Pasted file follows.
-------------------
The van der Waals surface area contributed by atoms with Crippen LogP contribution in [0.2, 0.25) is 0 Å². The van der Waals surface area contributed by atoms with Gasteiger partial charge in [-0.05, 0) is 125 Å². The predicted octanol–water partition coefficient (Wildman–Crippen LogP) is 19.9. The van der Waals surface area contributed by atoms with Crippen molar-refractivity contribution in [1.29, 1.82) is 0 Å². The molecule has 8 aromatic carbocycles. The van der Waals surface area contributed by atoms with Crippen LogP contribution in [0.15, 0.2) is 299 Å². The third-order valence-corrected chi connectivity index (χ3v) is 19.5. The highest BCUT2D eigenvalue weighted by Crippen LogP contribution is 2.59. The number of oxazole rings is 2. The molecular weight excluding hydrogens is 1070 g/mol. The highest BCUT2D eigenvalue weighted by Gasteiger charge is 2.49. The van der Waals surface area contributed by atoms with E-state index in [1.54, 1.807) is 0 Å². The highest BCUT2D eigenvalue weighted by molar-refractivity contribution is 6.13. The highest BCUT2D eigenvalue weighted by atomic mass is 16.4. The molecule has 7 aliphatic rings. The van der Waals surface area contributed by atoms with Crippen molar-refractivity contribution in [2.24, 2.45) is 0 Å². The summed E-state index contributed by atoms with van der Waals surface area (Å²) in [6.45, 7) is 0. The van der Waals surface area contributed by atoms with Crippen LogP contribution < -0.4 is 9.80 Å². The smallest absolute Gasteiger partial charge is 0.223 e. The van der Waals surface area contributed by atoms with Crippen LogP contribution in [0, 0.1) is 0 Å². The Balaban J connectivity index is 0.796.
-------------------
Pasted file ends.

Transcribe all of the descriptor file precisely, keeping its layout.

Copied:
The van der Waals surface area contributed by atoms with Crippen LogP contribution in [0.2, 0.25) is 0 Å². The van der Waals surface area contributed by atoms with Gasteiger partial charge in [-0.05, 0) is 125 Å². The predicted octanol–water partition coefficient (Wildman–Crippen LogP) is 19.9. The van der Waals surface area contributed by atoms with Crippen molar-refractivity contribution in [1.29, 1.82) is 0 Å². The molecule has 8 aromatic carbocycles. The van der Waals surface area contributed by atoms with Crippen LogP contribution in [0.15, 0.2) is 299 Å². The third-order valence-corrected chi connectivity index (χ3v) is 19.5. The highest BCUT2D eigenvalue weighted by Crippen LogP contribution is 2.59. The number of oxazole rings is 2. The molecular weight excluding hydrogens is 1070 g/mol. The highest BCUT2D eigenvalue weighted by Gasteiger charge is 2.49. The van der Waals surface area contributed by atoms with E-state index in [1.54, 1.807) is 0 Å². The highest BCUT2D eigenvalue weighted by molar-refractivity contribution is 6.13. The highest BCUT2D eigenvalue weighted by atomic mass is 16.4. The molecule has 7 aliphatic rings. The van der Waals surface area contributed by atoms with Crippen molar-refractivity contribution in [2.24, 2.45) is 0 Å². The summed E-state index contributed by atoms with van der Waals surface area (Å²) in [6.45, 7) is 0. The van der Waals surface area contributed by atoms with Crippen LogP contribution < -0.4 is 9.80 Å². The smallest absolute Gasteiger partial charge is 0.223 e. The van der Waals surface area contributed by atoms with Crippen LogP contribution in [0, 0.1) is 0 Å². The Balaban J connectivity index is 0.796.